We next analyzed the dynamics of microvillar components during and after brush border establishment using FRAP. Whereas ERM-1 was very dynamic in 1.5-fold embryos, which likely reflects its involvement in microvilli pre-assembly, it became surprisingly stable in the established brush border (adult worm), with little recovery even after >15 min (Fig. 4A, Fig. S5A), confirming recent observations (Ramalho et al., 2020; Remmelzwaal et al., 2021). Analysis of ERM-1 fluorescence recovery throughout C. elegans development confirmed that ERM-1 dynamics progressively decreased concomitantly with brush border assembly and became almost static in larvae and adults (Fig. 4B,F,G). To confirm this, the dynamics of other structural components of the brush border was analyzed during microvilli pre-assembly (comma/1.5-fold), maturation (L1 larvae) and in adult worms; note that owing to embryo movements from the 2-fold stage, late embryonic developmental stages could not be investigated. Like ERM-1, EPS-8 was also very dynamic during microvilli pre-assembly but became highly stable in maturing and mature microvilli (Fig. 4C,F,G). ACT-5 also displayed dynamic behavior, albeit to a lesser extent, that persisted until L1 larvae (Fig. 4D,F,G), in agreement with F-actin mobile fractions in Caco-2 cells (∼60%) (Waharte et al., 2005), to finally become stable at adulthood. Conversely, the behavior of intermediate filament IFB-2 was more stable at every developmental stage (Fig. 4E-G), which reflects its anchoring role for growing microvilli (Grimm-Gunter et al., 2009; Geisler et al., 2019). These results indicate that mature microvilli are stable in vivo. The maturation status of the brush border might be a key consideration in reconciling conflicting data of the literature. Indeed, immature microvilli in non-polarized cells seem to be more dynamic, i.e. life-cycle of ∼12 min in A6 cells (Gorelik et al., 2003), with intense actin treadmilling (half-time recovery of ezrin of ∼30 s) (Garbett and Bretscher, 2012); in contrast, microvilli have been found to last up to 12 h in mature brush borders (Meenderink et al., 2019). This high stability could partially explain their uniform length and highly ordered organization in the human intestine (Crawley et al., 2014a).
In conclusion, this study shows for the first time the dynamic recruitment of microvilli components during brush border development and their localization at the individual microvillus level in vivo. This new toolbox will be instrumental in addressing the many remaining questions regarding microvilli assembly and maturation, notably determining the full set of factors required for microvilli growth and maintenance, and the principles that govern microvilli size, packing and organization in vivo. It will also be essential to understand the pathophysiology of aging and of genetic, inflammatory or pathogenic diseases affecting the brush border.
MATERIALS AND METHODS
C. elegans strains and maintenance
Strains were maintained under typical conditions as described (Brenner, 1974). CRISPR-CAS9-genome edited mTagBFP2, mNeonGreen and mScarlet-tagged proteins were generated at the Biologie de Caenorhabditis elegans facility (Universite Lyon 1, UMS3421, Lyon, France). The strains used in this study are listed in Table S1. The sequence of alleles are available from the Dryad Digital Repository (Gregoire, 2021): dryad.qrfj6q5hh.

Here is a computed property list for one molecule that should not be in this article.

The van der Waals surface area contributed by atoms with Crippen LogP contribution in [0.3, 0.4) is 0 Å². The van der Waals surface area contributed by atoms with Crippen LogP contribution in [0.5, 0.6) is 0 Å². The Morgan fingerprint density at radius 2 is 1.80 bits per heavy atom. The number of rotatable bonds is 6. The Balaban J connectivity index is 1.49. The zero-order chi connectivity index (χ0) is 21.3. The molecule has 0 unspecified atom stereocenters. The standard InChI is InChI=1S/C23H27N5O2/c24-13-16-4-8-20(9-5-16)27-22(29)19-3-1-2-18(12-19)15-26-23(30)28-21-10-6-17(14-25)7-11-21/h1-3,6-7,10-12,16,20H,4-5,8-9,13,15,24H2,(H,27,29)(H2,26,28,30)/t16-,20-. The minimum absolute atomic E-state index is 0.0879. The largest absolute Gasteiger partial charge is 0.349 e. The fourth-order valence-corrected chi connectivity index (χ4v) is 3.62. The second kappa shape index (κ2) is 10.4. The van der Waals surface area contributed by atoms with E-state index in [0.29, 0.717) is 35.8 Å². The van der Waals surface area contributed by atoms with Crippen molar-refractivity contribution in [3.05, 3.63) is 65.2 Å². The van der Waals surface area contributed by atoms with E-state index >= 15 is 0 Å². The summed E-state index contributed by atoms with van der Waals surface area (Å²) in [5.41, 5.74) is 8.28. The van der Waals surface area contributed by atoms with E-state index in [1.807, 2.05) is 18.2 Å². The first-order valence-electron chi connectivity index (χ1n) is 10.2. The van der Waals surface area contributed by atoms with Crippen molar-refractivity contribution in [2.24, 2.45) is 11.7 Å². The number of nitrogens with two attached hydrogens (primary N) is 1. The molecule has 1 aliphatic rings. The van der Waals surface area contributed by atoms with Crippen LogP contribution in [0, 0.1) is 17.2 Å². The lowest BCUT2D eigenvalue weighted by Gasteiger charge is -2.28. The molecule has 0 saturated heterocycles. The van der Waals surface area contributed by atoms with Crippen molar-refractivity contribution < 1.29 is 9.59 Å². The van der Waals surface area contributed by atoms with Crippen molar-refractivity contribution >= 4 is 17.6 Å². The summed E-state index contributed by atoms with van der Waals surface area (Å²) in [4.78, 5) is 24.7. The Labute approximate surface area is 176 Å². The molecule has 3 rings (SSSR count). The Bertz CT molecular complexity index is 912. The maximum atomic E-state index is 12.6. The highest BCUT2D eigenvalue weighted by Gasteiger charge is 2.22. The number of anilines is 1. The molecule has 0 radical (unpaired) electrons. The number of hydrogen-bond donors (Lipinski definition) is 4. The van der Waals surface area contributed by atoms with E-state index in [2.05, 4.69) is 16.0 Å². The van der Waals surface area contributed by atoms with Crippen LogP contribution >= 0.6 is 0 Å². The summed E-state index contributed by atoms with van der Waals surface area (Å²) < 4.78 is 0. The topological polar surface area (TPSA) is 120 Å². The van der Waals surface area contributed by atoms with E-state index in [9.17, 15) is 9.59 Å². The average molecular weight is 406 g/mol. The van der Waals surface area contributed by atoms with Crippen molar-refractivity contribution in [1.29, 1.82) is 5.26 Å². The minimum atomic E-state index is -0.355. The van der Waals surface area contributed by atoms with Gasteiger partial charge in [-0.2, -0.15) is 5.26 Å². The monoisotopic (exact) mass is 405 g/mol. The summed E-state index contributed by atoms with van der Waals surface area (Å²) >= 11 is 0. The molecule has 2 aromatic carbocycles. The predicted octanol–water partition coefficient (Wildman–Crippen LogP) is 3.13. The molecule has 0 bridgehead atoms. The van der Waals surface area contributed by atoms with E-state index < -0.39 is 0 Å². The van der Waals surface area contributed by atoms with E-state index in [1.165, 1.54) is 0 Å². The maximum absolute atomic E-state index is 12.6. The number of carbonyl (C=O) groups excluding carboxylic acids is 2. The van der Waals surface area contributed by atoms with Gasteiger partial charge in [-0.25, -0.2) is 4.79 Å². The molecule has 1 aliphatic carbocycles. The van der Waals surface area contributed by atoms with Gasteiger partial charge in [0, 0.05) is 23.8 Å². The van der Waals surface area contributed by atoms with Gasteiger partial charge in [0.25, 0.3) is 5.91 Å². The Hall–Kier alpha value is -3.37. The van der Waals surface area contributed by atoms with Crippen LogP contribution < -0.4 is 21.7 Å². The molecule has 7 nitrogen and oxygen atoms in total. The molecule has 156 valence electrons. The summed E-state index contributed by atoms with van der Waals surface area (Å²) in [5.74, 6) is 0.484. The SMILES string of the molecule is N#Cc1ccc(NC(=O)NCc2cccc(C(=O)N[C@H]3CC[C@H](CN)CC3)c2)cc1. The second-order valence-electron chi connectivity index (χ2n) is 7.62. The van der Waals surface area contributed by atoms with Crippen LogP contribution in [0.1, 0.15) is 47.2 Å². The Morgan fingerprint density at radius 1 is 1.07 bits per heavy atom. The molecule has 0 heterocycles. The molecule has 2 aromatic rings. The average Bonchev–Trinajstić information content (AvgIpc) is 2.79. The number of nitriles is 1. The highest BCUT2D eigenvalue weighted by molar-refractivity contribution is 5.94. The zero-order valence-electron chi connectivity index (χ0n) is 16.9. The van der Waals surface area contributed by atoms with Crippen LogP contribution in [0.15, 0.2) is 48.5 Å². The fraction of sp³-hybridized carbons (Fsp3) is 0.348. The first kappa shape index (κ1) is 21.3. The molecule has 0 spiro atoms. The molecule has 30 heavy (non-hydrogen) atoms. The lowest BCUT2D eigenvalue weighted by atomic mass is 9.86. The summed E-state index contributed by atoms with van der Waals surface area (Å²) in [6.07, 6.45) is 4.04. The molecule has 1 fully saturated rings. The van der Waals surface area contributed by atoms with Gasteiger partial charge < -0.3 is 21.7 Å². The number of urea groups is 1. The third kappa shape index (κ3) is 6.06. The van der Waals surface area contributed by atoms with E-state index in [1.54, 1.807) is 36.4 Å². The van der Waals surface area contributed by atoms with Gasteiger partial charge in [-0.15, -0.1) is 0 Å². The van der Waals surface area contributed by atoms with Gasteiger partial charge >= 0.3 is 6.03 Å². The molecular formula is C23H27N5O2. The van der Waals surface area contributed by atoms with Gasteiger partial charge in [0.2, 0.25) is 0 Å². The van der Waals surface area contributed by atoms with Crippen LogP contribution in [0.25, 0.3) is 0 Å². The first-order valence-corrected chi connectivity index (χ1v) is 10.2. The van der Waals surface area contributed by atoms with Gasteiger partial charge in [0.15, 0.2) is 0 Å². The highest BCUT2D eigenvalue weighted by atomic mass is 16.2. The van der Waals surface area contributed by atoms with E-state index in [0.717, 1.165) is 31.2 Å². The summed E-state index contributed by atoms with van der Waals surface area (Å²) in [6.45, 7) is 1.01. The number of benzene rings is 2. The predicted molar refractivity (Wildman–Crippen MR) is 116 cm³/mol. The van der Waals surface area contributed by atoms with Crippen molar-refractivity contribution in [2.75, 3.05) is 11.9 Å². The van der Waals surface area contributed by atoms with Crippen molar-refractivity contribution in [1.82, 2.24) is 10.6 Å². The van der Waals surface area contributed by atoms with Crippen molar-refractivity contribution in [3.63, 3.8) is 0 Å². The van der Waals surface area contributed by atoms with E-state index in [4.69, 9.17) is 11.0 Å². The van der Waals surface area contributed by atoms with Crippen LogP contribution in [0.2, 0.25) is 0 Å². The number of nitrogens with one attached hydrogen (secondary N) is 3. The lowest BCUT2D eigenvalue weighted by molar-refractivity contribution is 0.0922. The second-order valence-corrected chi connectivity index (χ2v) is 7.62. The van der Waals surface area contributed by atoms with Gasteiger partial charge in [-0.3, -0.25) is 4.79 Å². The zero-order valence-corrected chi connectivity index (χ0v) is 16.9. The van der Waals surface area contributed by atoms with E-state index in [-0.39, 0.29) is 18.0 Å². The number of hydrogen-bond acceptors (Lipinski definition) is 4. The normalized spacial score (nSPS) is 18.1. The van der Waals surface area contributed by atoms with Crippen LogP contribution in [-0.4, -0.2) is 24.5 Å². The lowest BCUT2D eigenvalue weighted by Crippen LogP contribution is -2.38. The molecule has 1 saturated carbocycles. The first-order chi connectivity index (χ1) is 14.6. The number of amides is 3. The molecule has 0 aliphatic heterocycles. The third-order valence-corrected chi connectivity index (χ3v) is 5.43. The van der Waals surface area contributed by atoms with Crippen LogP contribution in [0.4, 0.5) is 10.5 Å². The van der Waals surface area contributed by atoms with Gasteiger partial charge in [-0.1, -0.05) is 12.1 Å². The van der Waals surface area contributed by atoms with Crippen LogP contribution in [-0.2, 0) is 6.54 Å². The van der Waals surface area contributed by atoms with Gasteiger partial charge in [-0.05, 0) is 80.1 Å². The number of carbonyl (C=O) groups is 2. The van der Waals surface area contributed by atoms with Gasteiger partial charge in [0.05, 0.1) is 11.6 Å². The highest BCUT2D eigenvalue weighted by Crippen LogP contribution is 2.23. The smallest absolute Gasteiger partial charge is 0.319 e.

In vivo confocal imaging in C. elegans
For in vivo imaging, C. elegans larvae were mounted on a 10% agarose pad in a solution of 100 nm polystyrene microbeads (Polysciences) to stop worm movement. Embryos were mounted on a 2% agarose pad with a mix of bacteria and M9 medium (localization) or M9 only (live imaging). Single confocal slices of the anterior intestinal cells or stacks of the whole intestine were performed on adults/larvae and whole embryos, respectively, using a Leica SP8 (Wetzlar) equipped with a 63×, 1.4 NA objective (LAS AF software) or a super-resolution Zeiss LSM880-Airyscan (Oberkochen) equipped with a 63×, 1.4 NA objective (Zen Black software). For the image in Fig. 3D, young adult animals were quashed to let the intestine out and have a large imaging surface. Quantitative recording of the apical localization of brush border markers was performed on the Leica SP8 microscope using the photon-counting function of HyD hybrid detectors and image accumulation (Fig. S3). For embryos, stacks were reconstructed using the max intensity z-projection function of Fiji software (https://imagej.net/Fiji). All images were examined using Fiji software.
Samples were subjected to high-pressure freezing followed by freeze substitution, flat embedding, targeting and sectioning using the positional correlation and tight trimming approach, as described previously (Bidaud-Meynard et al., 2019). Each embryo or larva was sectioned in five to ten different places, every 5-7 μm, to ensure that different intestinal cells were observed. Ultrathin sections (60-70 nm) were collected on Formvar-coated slot grids (FCF2010-CU, EMS) and observed using a JEM-1400 transmission electron microscope (JEOL) operated at 120 kV, equipped with a Gatan Orius SC 1000 camera (Gatan) and piloted by the Digital Micrograph program.